An overview of the Government’s discussion document on the design of the interest limitation
A look at the G7’s agreement for a minimum corporate tax rate of 15%
An Employment Court case reveals Inland Revenue’s extensive use of contractors

An overview of the Government’s discussion document on the design of the interest limitation

  • An overview of the Government’s discussion document on the design of the interest limitation
  • Additional bright-line rules

Transcript

It has been a massive week in tax beginning with the G7’s announcement that it had agreed a minimum corporate tax rate of 15% (more here), we had the Climate Change Commission’s release of its final advice to the Government, Propublica releasing Internal Revenue Service data about the tax affairs of the 25 richest Americans, the same day as Revenue Minister David Parker raised the same topic in his appearance before Parliament’s Finance and Expenditure Committee.

But the biggest news, and our topic today, is the release of the Government’s long-awaited discussion document on the design of the interest limitation rule and additional bright-line rules.

You will recall that on March 23rd the Government dropped a huge bombshell by announcing that it was proposing to limit interest deductions for residential rental investment properties starting October 1st.

Now, there’s been a flurry of activity since then with Inland Revenue consulting with an External Reference Group discussing the issues that came out of the Government’s announcements as part of preparing the discussion document which was released yesterday.

At 143 pages it’s a big document and it’s one of the largest such discussion documents issued in recent years. Just for comparison, the issues paper on loss ring-fencing released in 2018 was a mere 20 pages, and that for the introduction of the bright-line test back in 2015 just 36.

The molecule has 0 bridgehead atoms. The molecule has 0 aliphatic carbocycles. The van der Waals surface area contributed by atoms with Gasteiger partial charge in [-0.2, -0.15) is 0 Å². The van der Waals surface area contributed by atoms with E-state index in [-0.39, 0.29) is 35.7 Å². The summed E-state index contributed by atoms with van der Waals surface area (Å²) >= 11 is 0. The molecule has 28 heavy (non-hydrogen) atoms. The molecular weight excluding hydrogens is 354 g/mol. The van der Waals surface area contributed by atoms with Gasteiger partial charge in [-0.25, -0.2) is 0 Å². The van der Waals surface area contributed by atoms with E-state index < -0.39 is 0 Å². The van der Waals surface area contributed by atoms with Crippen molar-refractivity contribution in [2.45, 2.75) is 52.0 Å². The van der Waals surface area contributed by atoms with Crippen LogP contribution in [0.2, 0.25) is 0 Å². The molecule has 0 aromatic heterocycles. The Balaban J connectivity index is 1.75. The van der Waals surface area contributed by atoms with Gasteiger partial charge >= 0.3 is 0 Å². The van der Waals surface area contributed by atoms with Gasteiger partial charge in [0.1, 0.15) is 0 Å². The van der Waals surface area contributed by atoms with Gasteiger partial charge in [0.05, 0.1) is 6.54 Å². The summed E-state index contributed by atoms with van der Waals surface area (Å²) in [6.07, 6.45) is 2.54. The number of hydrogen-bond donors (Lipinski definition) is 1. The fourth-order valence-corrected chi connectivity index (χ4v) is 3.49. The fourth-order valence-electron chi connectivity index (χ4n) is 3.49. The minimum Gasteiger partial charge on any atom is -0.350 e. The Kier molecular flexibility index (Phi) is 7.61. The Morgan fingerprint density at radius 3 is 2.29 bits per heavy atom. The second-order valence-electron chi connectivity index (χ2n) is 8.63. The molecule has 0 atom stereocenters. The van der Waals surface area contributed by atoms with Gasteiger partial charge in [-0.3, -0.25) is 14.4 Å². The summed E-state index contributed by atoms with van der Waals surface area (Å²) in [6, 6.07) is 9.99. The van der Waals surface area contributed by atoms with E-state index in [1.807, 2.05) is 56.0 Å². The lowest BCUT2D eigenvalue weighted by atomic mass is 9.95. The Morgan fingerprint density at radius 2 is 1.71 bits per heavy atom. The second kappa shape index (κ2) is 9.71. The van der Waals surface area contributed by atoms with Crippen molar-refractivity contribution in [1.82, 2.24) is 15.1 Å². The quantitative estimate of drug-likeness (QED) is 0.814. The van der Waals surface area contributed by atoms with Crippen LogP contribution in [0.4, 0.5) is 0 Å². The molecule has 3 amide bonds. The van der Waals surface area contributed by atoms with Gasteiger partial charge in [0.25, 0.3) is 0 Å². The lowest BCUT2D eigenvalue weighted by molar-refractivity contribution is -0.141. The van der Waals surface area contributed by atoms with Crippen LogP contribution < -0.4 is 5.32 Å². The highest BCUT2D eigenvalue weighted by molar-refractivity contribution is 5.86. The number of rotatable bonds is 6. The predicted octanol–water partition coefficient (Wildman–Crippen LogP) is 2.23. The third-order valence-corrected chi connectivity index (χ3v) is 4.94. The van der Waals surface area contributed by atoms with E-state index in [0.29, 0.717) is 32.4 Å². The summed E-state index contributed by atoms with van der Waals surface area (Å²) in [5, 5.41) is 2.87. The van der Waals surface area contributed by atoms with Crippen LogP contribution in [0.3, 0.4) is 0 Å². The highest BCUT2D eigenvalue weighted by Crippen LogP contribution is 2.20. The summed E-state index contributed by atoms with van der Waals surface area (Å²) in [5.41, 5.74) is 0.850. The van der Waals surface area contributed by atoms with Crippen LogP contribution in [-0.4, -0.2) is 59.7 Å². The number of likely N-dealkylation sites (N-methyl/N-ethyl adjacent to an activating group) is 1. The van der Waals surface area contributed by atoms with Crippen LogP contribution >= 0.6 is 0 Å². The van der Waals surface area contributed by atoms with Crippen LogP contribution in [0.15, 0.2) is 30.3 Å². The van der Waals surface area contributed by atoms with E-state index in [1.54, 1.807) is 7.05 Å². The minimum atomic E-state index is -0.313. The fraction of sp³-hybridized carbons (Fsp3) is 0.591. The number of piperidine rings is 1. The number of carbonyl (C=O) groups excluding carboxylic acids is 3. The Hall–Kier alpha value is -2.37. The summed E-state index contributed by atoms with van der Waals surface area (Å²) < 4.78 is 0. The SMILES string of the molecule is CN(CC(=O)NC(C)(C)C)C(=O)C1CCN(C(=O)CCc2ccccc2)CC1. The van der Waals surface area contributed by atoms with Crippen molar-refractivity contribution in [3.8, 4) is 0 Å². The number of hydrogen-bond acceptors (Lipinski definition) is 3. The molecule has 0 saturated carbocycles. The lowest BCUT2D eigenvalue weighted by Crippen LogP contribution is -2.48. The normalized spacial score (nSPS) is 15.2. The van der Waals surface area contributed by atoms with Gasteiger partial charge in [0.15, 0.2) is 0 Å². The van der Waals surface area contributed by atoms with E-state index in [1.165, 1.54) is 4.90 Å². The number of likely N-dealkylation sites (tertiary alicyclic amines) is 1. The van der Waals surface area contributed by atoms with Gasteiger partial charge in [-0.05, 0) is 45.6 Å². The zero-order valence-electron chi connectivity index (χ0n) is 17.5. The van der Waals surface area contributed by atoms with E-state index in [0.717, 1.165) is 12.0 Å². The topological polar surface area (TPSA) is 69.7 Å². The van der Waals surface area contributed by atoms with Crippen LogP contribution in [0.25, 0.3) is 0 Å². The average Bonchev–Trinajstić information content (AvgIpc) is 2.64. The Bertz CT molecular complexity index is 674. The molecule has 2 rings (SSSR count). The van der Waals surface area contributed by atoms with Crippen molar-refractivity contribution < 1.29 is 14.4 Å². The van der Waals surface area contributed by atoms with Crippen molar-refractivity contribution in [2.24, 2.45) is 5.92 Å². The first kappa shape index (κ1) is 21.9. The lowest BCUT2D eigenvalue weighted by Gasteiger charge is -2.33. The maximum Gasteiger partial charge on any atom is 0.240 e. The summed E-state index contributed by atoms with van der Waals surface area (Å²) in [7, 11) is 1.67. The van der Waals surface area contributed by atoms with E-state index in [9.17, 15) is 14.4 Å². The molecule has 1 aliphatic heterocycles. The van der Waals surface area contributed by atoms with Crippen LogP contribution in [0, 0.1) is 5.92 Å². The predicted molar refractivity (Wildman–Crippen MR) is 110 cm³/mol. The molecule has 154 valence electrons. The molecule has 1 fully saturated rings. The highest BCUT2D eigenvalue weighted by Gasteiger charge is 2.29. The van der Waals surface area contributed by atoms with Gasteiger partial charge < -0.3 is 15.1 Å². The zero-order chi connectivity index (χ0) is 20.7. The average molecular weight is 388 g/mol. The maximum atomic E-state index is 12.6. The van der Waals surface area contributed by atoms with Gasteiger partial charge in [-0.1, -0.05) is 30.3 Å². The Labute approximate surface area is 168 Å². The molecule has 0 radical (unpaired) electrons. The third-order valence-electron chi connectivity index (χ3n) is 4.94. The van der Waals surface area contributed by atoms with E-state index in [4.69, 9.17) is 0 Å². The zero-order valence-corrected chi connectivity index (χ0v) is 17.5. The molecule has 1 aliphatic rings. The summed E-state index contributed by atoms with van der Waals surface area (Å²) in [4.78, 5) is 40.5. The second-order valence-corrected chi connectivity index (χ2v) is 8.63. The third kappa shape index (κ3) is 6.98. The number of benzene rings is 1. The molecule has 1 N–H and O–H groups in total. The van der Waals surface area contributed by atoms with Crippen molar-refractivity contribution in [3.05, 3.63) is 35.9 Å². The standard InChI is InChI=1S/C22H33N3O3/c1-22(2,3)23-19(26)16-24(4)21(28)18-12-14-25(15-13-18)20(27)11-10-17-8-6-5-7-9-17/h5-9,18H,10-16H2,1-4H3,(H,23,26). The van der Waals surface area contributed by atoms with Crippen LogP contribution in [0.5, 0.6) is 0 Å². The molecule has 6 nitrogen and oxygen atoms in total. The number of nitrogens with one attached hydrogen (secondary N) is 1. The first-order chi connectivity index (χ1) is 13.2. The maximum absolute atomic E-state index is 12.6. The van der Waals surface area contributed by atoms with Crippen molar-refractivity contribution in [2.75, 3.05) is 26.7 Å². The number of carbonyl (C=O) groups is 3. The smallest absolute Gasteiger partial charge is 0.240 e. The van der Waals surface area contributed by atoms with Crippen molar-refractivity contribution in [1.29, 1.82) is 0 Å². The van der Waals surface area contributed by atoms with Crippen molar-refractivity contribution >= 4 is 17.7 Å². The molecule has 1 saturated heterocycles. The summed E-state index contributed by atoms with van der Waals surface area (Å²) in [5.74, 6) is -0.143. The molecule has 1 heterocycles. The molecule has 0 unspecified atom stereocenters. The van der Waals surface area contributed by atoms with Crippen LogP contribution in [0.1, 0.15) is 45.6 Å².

I was part of the External Reference Group, and it became very apparent very quickly that we were dealing with considerably complex issues, and we would be looking at quite a lot of very detailed legislation. So, there’s a massive amount of detail to consider here.

I don’t propose to go through everything in detail today because we’re still working our way through the document and considering the implications. Instead, what I’m going to do today is give an overview of the key points in the discussion document points, and then in the coming weeks, focus on specific issues of interest.

Now, the discussion document starts with an overview of the proposals and then works its way through another 13 chapters so there are 14 chapters, including the introductory chapter, in all.  And one of the things that I think we might well appreciate is the document has been drafted so that it is not necessary for everyone to read the entire document unless you’re a tax adviser like me. But if you have a particular interest, you can go to the chapter that is relevant to you. And each chapter also contains specific questions that Inland Revenue and the Government are looking for responses about.

To summarise, the restriction will happen from 1st October 2021. The amount of the restriction will depend on whether the interest is “grandparented”, and that’s going to be one of the first points of interest. This is interest on debt drawn down before 27th March 2021 relating to residential investment property acquired before that. The deductions will be gradually phased ou between 1st of October 2021 and 31 March 2025. For grandparented interest, deductions will be gradually phased out between 1 October 2021 and 31 March 2025 as follows: